Recognizing the Protection of Motorsports (RPM) Act
The “Recognizing the Protection of Motorsports (RPM) Act” clarifies that it is legal under federal law to modify the emissions system of a motor vehicle that is converted for race-use-only. If passed, the legislation will protect Americans’ right to modify street vehicles into dedicated racecars and industry’s right to sell the parts that enable racers to compete.
The U.S. Congress exempted race vehicles from regulation under the Clean Air Act in 1970. However, in 2015, the U.S. Environmental Protection Agency (EPA) asserted that it is illegal to convert a motor vehicle into a racecar if the vehicle’s emissions system no longer remains in its certified configuration. The agency alleges that the Clean Air Act exemption only applies to purpose-built race vehicles (NASCAR, Formula One, sprint cars, etc.). EPA is also claiming authority over any emissions-related parts produced, sold, and installed on motor vehicles converted for racing.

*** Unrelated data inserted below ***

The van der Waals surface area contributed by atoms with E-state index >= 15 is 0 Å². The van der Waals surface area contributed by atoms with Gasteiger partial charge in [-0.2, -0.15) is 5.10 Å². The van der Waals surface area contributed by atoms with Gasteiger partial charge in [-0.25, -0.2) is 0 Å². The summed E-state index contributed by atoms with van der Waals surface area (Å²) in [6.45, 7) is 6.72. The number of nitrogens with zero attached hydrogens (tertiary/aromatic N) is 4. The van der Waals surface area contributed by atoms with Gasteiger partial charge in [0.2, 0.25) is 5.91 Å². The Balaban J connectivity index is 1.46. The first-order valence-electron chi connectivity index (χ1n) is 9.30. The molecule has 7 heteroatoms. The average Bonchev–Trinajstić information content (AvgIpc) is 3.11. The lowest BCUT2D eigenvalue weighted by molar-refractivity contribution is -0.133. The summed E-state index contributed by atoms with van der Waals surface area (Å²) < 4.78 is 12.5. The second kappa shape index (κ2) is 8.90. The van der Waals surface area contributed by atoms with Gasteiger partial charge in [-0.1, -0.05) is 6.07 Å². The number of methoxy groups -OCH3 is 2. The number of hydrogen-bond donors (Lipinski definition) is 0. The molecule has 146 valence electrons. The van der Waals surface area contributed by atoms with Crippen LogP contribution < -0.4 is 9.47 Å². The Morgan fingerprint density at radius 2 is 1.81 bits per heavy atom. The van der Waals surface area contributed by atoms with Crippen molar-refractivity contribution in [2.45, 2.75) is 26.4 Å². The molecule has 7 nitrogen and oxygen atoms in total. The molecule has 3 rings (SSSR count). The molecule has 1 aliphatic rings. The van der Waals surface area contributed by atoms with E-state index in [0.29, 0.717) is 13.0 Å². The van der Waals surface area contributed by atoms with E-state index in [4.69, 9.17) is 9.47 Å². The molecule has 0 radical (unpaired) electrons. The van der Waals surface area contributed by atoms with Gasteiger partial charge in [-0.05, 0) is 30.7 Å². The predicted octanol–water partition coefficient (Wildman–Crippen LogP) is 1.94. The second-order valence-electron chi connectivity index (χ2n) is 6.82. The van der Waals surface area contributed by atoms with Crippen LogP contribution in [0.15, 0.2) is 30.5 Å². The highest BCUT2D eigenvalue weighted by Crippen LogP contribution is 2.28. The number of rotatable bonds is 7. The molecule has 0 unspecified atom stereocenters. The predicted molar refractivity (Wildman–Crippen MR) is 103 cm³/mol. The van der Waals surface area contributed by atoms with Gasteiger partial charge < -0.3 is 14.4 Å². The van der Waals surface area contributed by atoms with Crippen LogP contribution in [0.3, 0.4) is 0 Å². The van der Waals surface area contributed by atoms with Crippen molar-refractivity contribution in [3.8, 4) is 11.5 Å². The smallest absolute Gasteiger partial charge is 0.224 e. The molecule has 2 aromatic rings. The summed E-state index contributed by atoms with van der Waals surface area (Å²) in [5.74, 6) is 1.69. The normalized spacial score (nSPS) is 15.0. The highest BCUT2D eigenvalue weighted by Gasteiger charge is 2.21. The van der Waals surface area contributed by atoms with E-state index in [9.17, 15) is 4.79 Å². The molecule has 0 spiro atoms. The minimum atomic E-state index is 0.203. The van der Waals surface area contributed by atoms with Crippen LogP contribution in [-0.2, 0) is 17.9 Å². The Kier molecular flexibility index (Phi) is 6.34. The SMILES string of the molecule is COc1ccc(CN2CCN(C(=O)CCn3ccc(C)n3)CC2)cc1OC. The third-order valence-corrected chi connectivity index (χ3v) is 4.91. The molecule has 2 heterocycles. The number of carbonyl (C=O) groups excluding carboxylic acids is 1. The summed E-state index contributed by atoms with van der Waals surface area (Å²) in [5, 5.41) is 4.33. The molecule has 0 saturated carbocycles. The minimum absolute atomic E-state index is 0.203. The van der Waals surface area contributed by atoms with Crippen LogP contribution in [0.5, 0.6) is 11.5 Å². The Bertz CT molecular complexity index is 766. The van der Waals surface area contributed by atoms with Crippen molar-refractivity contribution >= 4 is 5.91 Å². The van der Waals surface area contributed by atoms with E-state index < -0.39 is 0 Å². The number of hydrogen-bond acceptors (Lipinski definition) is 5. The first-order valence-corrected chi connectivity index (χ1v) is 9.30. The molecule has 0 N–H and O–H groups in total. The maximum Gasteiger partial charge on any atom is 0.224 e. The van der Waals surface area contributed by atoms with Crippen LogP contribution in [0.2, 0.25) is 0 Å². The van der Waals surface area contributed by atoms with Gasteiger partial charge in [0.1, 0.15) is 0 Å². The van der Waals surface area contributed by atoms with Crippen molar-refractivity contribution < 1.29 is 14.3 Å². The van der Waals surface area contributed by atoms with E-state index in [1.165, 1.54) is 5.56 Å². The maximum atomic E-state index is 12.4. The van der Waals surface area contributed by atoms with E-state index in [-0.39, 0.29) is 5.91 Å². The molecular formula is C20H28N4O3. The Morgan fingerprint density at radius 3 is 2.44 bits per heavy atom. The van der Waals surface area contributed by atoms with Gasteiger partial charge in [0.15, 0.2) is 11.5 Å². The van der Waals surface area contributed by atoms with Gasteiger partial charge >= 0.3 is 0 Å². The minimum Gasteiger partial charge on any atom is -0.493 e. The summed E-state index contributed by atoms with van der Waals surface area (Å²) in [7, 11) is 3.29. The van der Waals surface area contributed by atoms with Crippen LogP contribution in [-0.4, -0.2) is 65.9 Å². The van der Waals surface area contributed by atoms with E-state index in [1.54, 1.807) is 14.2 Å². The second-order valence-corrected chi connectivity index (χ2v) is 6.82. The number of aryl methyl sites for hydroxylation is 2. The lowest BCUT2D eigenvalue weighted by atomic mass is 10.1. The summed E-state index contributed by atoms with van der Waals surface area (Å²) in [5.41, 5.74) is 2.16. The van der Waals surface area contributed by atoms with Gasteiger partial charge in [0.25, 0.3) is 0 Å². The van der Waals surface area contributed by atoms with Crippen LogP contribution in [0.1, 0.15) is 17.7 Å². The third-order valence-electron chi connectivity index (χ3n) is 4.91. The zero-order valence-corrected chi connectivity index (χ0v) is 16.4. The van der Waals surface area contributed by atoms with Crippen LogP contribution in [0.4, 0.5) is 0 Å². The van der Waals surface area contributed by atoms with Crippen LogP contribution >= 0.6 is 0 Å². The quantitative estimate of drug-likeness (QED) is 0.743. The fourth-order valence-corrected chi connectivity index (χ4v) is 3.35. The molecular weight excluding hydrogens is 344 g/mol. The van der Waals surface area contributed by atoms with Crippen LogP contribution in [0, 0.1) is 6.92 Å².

Since the Clean Air Act’s enactment, SEMA is unaware of a single instance in which the EPA previously took the position that the law applies to motor vehicles converted for race-use-only purposes. Before the EPA announced its new interpretation in 2015, industry had a clear understanding that these vehicles are excluded from the Clean Air Act.
The Recognizing the Protection of Motorsports (RPM) Act:
- Confirms that it has always been Congress’ intent that racecars are not included in the Clean Air Act’s definition of regulated “motor vehicles.”
- Makes clear that it has always been legal to modify a street vehicle into a racecar used exclusively at the track.
- Confirms that modifying these vehicles for exclusive track use would not be considered tampering and subject to substantial fines.